UBB in Canada: What next?

I think a seg­ment of the Cana­di­an pop­u­la­tion would be hap­py if the whole UBB issue went qui­et­ly away.  Peo­ple who watch Bell and the CRTC, how­ev­er, know that this is not the case.

For those who haven’t read or heard the news today, Indus­try Min­is­ter Tony Cla­ment has con­firmed that he will over­turn the CRTC rul­ing if the CRTC does­n’t do it itself.  This is obvi­ous­ly a reac­tion to the 250,000 strong online peti­tion and to the ire of the oppo­si­tion par­ties — remem­ber that the gov­ern­ment is a minor­i­ty with no coali­tion part­ner.

This fail­ure of UBB is the third time for Bell and they show no sign of acqui­esc­ing.  Bell has con­sis­tent­ly failed to upgrade its net­work over the last 15 years and is now look­ing for addi­tion­al sources of rev­enue to sup­port the net­work upgrades need­ed for the roll­out of tele­vi­sion (com­pet­ing with cable) and oth­er media ser­vices.

The issue that won today was choice… choice for the con­sumer and choice of busi­ness mod­el.  The tra­di­tion­al tele­com busi­ness mod­el is to iden­ti­fy every­thing that can be mea­sured and bill for it.  The tra­di­tion­al inter­net busi­ness mod­el is that you pay for your pipe and use it how­ev­er suits you.  Some would argue that peo­ple who use the inter­net more should pay more — but this mod­el isn’t entire­ly sup­port­ed by the eco­nom­ics of how the inter­net works.

Tele­phone com­pa­nies heav­i­ly over­sell their net­work with the assump­tion that peo­ple will rarely use it.  Cable com­pa­nies heav­i­ly over­sell their net­works with the assump­tion that one mas­ter trans­mis­sion can serve thou­sands of users — with every­one con­sum­ing exact­ly the same thing.  Nei­ther mod­el is rel­e­vant to the inter­net.

When some talk­ing head says that this usage based billing was rea­son­able, con­sid­er that Bel­l’s pro­posed usage cap would only rep­re­sent sev­er­al evenings of watch­ing HDTV.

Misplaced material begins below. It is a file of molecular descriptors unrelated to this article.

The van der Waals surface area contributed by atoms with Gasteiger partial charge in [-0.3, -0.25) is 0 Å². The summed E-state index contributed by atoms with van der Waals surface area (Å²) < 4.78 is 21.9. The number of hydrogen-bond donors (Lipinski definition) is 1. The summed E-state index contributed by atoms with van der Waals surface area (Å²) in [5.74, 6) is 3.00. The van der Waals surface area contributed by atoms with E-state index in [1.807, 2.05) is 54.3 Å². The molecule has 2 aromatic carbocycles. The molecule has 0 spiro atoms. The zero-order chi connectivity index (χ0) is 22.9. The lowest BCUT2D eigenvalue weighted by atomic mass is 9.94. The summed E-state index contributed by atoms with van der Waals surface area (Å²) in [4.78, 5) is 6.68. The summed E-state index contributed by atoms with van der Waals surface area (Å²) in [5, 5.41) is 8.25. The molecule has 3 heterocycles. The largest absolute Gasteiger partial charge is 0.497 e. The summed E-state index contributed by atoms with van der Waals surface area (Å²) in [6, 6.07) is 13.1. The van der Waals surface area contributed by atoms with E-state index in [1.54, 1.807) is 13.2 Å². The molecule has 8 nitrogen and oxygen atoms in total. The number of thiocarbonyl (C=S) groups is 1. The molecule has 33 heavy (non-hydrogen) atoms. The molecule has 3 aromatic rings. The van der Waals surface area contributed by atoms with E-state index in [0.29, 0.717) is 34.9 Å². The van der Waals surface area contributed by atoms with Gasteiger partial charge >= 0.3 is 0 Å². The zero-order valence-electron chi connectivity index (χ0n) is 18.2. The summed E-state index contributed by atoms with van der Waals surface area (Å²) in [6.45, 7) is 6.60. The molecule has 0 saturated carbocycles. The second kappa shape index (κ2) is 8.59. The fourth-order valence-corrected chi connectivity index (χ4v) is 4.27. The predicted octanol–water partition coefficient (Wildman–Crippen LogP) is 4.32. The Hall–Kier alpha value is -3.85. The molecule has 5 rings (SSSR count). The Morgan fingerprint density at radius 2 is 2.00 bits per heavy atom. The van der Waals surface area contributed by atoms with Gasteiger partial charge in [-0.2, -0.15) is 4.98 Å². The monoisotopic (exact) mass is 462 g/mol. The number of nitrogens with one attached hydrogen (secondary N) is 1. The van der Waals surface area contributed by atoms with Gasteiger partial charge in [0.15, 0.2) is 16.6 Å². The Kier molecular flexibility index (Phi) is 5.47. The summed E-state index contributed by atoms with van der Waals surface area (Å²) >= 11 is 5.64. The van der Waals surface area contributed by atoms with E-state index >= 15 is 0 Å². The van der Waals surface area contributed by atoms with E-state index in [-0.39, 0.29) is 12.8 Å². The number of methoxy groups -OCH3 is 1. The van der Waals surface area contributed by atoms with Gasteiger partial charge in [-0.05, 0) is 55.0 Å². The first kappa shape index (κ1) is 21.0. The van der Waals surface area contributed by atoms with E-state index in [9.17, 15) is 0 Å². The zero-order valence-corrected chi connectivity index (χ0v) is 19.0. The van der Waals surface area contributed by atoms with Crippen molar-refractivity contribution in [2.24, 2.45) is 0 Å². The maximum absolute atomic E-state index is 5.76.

As an inter­net ser­vice provider myself, I under­stand the desire for usage based billing.  Net­works aren’t free — they cost mon­ey to oper­ate and the peo­ple that use them do not do so even­ly.  At a cer­tain lev­el, it’s not worth my time to bill peo­ple 1 cent or 2 cents per giga­byte — a large amount of includ­ed band­width makes sense to me.  Band­width at the whole­sale lev­el has nev­er been cheap­er and shows no sign of increas­ing in price.

Equal­ly, I think it’s impor­tant for busi­ness­es to be able to carve their own mod­el out of the real costs.  A Giga­byte does­n’t cost — it’s a syn­thet­ic sta­tis­tic.  Each net­work has a cer­tain speed.  To reflect the cost of net­work at the whole­sale lev­el, the 95-th per­centile of trans­fer speed is used — you can rough­ly equate this to mean that you will have all the band­width you request 95 per­cent of the time.  In real­i­ty, it’s much bet­ter than that.

But the fact remains: ISPs buy band­width based on the speed of the pipe that they use, not by the vol­ume.  While this billing is some­what more com­plex, it address­es the true cost of the net­work and every net­work oper­a­tor under­stands how it works.

So if UBB were to return, yet again (and we have not doubt that it will), it should be rep­re­sent­ed as an amount billed on the 95th per­centile traf­fic rate on the Gate­way Access Ser­vice (GAS) link between Bell and it’s reseller.  This would allow each whole­sale ISP to estab­lish it’s own billing prac­tices and achieve its own effi­cien­cies of scale while respect­ing the cost of Bel­l’s net­work.

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